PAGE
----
My occupation as the employee wellness coordinator of St. Louis County is the work God called me to this season of my life.  We had our Billion Steps Challenge using Fitbits and a web portal called One Community.  With two 8-week walking challenges this spring and summer, we cleared the 1 billion steps goal and went well over 2 billion steps amongst 2800 participating employees and spouses.  I have been asked to speak along with a panel at the St. Louis area American Heart Association’s Wellness Forum in February discussing employer wellness budgets on a shoestring.  Personally, my biometric numbers were improved substantially with the walking challenges, and my primary care physician is thrilled.  The walking culture continues through winter.  Dean, Midnight, and I still take an evening constitutional almost every night.  At 20 degree temps, I declined tonight. Hives or worse a visit to the emergency room would not be good.  Dean’s occupation with the National Archives keeps him going, and work he was called to as well.  He loves the hunt for military records especially for his family and friends.

Our youngest granddaughter, Elise has captured her Grandpa Dean’s heart.  I think he counts the days until he can see her again.  This Father’s Day was a wonderful gathering of Dean’s children and their families with us at our home. The red children’s swing in our sweet gum tree remind us of that special weekend.  We had a Gall Family Thanksgiving  at Rainer and Erica’s newly bought house in St. Louis City, and a birthday gathering for Dean the following day at a local bakery cafe. Another day that weekend we celebrated my oldest grandchild, Hannah’s 16th birthday.  Church every Sunday and occasional birthday celebrations and plays keeps us in touch with my mother and family. While celebrations and victories punctuate our year, so does illness and death. Dean’s extended family lost a cousin recently. Cancer, this wicked stuff.  Keep Mike’s wife, Terri and 2 daughters in your prayers please.  Another extended family member is undergoing treatments ; please say a prayer for Marion, our son-in-law’s father.  My oldest daughter, Rachel has multiple medical conditions, her conditions declining, which cause severe pain.   In 2018 I plan to take more time off from work each month to help Rachel with the kids and house.  Please bathe Rachel in your prayers.

What room do you have in your heart, home, and life for the least of these My brothers?  What has God prepared you for this very night, or the 365 days in 2018?  Blessings to you this eve of Jesus Christ’s birth.  As the carols sing … “Christ was born to save!  Christ was born to save!”… “He rules the world with truth and grace and makes the nations prove the glories of His righteousness and wonders of His love, and wonders of His love, and wonders, wonders of His love.” Joy to the world!

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Oh, Mimosa, Mimosa

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What an incredibly stressful two weeks for Dean and I with work and family decisions to make.  Nothing earth-shattering. Just bang, bang, bang, constant pounding.  Questions to ask ourselves:  What do we want now?  Five, ten years from now?  What is the the best thing for us?  How does this decision effect others around?  Who might we offend with the decision?  How do I handle a class of whining employees that their favorite yoga instructor has been replaced by another fully certified yoga instructor?  Again, do not want to offend, but sometimes impossible. What educational program can be created to teach 4,000 employees about smart food vending choices?  Can I  get another flu vaccine clinic scheduled last minute for the new police department building?  What are some bariatric options for our employees and their dependents?  So on and so on.  With work, family, and life in general, you cannot please everyone.  Ultimately, the decision you make has to be one you can live with.  “Own it.  And then move on,” as one of our daughters told me this week. I like how role-reversal happens as your children get older.  It is listening to your own advise, is it not?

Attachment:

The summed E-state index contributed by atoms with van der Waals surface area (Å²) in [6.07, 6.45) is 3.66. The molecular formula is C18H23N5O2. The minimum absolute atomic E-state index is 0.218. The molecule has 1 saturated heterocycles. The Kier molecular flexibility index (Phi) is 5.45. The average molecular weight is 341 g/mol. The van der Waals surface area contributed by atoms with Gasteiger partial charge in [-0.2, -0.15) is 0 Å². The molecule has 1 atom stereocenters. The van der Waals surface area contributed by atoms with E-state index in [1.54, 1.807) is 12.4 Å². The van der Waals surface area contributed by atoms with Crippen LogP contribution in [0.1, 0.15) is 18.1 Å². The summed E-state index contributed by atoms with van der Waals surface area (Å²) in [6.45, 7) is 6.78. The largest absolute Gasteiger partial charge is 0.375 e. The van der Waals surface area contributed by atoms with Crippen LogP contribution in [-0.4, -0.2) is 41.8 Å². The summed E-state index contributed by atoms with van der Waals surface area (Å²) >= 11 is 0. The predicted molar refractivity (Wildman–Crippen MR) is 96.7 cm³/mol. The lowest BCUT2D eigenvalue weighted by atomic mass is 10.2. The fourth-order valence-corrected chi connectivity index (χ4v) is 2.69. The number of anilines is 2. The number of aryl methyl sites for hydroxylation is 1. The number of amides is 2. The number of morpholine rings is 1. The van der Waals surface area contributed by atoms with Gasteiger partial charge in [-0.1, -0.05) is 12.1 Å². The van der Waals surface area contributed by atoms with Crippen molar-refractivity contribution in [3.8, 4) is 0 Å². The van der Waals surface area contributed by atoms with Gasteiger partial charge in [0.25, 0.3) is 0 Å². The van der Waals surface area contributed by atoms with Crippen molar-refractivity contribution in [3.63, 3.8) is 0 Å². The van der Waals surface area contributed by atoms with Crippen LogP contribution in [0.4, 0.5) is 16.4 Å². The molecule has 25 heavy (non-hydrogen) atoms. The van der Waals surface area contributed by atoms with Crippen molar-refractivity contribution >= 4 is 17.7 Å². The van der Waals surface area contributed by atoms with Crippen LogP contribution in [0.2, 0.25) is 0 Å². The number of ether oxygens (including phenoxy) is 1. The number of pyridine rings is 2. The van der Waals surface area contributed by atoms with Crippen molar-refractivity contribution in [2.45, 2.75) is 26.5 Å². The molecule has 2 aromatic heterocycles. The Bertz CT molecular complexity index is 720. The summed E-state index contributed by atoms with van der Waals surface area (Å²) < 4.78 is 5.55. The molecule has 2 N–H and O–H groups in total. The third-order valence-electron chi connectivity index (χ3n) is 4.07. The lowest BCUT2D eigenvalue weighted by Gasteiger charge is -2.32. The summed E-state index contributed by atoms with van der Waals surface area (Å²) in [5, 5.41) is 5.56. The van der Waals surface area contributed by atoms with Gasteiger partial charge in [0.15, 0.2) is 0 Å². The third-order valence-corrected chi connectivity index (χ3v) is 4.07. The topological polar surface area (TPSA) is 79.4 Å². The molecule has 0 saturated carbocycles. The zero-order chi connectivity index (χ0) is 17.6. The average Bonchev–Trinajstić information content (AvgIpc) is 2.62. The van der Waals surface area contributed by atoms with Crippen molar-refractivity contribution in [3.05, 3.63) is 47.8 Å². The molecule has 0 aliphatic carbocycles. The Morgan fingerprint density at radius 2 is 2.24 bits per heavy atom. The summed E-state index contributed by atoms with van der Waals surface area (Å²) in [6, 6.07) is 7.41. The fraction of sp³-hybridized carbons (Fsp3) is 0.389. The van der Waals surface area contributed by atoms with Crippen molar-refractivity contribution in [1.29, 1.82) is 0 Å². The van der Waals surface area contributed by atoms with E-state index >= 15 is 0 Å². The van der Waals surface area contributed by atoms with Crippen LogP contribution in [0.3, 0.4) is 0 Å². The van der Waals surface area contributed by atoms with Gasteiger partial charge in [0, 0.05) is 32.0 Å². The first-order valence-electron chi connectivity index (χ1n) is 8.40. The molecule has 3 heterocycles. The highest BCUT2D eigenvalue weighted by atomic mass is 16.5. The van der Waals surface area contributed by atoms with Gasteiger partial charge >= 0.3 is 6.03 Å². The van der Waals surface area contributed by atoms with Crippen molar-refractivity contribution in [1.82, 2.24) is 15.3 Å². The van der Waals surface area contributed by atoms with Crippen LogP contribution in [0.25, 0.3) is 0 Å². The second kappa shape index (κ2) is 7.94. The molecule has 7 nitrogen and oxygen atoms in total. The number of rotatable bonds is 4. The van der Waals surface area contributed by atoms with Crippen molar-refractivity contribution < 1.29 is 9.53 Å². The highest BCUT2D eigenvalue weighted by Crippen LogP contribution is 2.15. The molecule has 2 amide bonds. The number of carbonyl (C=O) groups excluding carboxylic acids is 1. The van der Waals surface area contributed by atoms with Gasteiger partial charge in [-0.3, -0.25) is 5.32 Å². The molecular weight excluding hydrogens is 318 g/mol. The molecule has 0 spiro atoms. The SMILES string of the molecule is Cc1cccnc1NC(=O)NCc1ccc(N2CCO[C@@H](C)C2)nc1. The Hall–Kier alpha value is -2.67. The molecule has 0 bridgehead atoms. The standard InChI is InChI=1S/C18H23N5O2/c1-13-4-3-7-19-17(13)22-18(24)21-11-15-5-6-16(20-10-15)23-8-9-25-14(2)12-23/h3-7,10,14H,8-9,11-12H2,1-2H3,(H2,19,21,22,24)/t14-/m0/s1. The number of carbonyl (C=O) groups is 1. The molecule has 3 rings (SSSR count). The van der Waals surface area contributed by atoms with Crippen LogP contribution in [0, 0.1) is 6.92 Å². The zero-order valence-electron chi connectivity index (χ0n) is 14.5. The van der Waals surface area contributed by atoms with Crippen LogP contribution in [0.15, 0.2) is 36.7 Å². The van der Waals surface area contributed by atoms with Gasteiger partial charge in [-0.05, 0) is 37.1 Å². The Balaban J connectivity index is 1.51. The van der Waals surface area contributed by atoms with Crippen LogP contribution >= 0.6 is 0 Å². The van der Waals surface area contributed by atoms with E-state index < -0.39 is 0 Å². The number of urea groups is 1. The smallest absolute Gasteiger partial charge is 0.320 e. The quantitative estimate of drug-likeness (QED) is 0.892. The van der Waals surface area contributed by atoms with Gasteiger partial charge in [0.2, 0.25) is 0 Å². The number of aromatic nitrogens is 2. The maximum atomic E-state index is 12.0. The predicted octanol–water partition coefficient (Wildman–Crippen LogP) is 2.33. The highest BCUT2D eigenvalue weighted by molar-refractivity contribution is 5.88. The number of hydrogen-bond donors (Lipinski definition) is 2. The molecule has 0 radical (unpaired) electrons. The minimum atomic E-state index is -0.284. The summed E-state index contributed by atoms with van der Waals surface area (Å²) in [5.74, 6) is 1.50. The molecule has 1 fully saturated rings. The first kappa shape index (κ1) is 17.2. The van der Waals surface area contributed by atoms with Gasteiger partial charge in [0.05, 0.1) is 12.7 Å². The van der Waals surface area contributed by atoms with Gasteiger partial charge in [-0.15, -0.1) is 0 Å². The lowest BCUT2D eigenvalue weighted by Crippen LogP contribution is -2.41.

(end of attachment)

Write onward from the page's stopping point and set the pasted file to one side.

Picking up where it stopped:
I found reprieve this work week, daily all 5 days.  I have decided to take my full lunch hour despite what telephone calls, emails, or projects I have waiting in my office.  With the milder temperatures I have been walking at least 6 blocks each day.  On my walk on Monday, I began to pass by the church 1-1/2 blocks from my building, and then stopped.  I decided to climb the stone stairway and go into the church to pray.  Lo and behold, there were at least 20 other people, some local residents and other business people like myself sitting in the pews and praying.  St. Joseph Catholic Church in Clayton has prayer everyday before the noon Mass.  My lunch hour cannot be adjusted to go to Mass, but I can join in prayer everyday.  Yes, an answer to my prayers for stress-relief during the work day, a prayer and meditation date at 11:30am.  I know I can, and I do pray anywhere and anytime.  God hears our heart without words even spoken.  But there is something oh so special when a group of believers come together to pray.   The church bells chime as I leave those stone steps each day.  Their echoes are heard as I continue on my walk before returning to the office, a reminder of the prayers I just prayed.